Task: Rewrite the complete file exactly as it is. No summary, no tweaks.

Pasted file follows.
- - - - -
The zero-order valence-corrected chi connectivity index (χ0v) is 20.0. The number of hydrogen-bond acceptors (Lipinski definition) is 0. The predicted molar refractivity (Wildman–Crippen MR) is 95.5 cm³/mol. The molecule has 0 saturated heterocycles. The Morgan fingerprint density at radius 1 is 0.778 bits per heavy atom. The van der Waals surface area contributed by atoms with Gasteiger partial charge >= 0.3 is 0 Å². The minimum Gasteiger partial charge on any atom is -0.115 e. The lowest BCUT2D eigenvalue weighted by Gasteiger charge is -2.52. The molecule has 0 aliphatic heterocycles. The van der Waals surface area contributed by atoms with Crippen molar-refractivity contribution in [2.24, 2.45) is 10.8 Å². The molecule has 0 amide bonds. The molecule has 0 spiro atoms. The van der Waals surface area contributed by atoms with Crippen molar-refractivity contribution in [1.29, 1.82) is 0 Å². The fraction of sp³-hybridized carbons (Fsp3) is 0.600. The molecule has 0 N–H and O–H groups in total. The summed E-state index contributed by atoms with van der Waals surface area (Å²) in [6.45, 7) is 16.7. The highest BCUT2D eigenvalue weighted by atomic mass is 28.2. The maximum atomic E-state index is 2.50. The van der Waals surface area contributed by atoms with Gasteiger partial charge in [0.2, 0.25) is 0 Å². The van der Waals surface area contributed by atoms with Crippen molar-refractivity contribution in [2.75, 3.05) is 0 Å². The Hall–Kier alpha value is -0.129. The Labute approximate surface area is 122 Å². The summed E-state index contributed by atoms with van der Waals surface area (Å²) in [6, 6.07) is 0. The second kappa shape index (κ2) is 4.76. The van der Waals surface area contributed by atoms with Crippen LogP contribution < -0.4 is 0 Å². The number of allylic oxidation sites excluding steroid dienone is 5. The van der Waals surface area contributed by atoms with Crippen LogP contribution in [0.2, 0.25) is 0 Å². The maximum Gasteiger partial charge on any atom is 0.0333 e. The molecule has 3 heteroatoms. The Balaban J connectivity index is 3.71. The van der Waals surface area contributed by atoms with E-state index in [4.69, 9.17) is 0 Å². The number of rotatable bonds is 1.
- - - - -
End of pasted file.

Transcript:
The zero-order valence-corrected chi connectivity index (χ0v) is 20.0. The number of hydrogen-bond acceptors (Lipinski definition) is 0. The predicted molar refractivity (Wildman–Crippen MR) is 95.5 cm³/mol. The molecule has 0 saturated heterocycles. The Morgan fingerprint density at radius 1 is 0.778 bits per heavy atom. The van der Waals surface area contributed by atoms with Gasteiger partial charge >= 0.3 is 0 Å². The minimum Gasteiger partial charge on any atom is -0.115 e. The lowest BCUT2D eigenvalue weighted by Gasteiger charge is -2.52. The molecule has 0 aliphatic heterocycles. The van der Waals surface area contributed by atoms with Crippen molar-refractivity contribution in [2.24, 2.45) is 10.8 Å². The molecule has 0 amide bonds. The molecule has 0 spiro atoms. The van der Waals surface area contributed by atoms with Crippen molar-refractivity contribution in [1.29, 1.82) is 0 Å². The fraction of sp³-hybridized carbons (Fsp3) is 0.600. The molecule has 0 N–H and O–H groups in total. The summed E-state index contributed by atoms with van der Waals surface area (Å²) in [6.45, 7) is 16.7. The highest BCUT2D eigenvalue weighted by atomic mass is 28.2. The maximum atomic E-state index is 2.50. The van der Waals surface area contributed by atoms with Gasteiger partial charge in [0.2, 0.25) is 0 Å². The van der Waals surface area contributed by atoms with Crippen molar-refractivity contribution in [2.75, 3.05) is 0 Å². The Hall–Kier alpha value is -0.129. The Labute approximate surface area is 122 Å². The summed E-state index contributed by atoms with van der Waals surface area (Å²) in [6, 6.07) is 0. The second kappa shape index (κ2) is 4.76. The van der Waals surface area contributed by atoms with Crippen LogP contribution < -0.4 is 0 Å². The number of allylic oxidation sites excluding steroid dienone is 5. The van der Waals surface area contributed by atoms with Crippen LogP contribution in [0.2, 0.25) is 0 Å². The maximum Gasteiger partial charge on any atom is 0.0333 e. The molecule has 3 heteroatoms. The Balaban J connectivity index is 3.71. The van der Waals surface area contributed by atoms with E-state index in [4.69, 9.17) is 0 Å². The number of rotatable bonds is 1.